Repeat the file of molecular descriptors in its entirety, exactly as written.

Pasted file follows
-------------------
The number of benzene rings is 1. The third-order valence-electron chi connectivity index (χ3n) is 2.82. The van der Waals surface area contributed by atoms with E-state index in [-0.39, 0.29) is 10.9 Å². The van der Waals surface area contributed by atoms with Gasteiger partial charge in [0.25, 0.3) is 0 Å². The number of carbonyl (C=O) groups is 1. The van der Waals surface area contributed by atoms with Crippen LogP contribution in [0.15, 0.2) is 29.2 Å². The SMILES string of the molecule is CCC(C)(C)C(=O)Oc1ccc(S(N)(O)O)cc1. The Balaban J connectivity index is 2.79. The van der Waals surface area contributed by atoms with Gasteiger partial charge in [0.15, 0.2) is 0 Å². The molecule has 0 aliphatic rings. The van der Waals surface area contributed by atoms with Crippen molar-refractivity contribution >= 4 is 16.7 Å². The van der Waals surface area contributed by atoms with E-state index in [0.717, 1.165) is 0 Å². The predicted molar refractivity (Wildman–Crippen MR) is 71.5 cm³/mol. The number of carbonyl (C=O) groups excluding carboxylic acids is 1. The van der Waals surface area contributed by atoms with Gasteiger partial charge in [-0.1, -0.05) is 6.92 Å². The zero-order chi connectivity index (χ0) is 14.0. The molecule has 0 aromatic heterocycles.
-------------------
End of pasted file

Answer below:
The number of benzene rings is 1. The third-order valence-electron chi connectivity index (χ3n) is 2.82. The van der Waals surface area contributed by atoms with E-state index in [-0.39, 0.29) is 10.9 Å². The van der Waals surface area contributed by atoms with Gasteiger partial charge in [0.25, 0.3) is 0 Å². The number of carbonyl (C=O) groups is 1. The van der Waals surface area contributed by atoms with Crippen LogP contribution in [0.15, 0.2) is 29.2 Å². The SMILES string of the molecule is CCC(C)(C)C(=O)Oc1ccc(S(N)(O)O)cc1. The Balaban J connectivity index is 2.79. The van der Waals surface area contributed by atoms with Gasteiger partial charge in [0.15, 0.2) is 0 Å². The molecule has 0 aliphatic rings. The van der Waals surface area contributed by atoms with Crippen molar-refractivity contribution >= 4 is 16.7 Å². The van der Waals surface area contributed by atoms with E-state index in [0.717, 1.165) is 0 Å². The predicted molar refractivity (Wildman–Crippen MR) is 71.5 cm³/mol. The number of carbonyl (C=O) groups excluding carboxylic acids is 1. The van der Waals surface area contributed by atoms with Gasteiger partial charge in [-0.1, -0.05) is 6.92 Å². The zero-order chi connectivity index (χ0) is 14.0. The molecule has 0 aromatic heterocycles.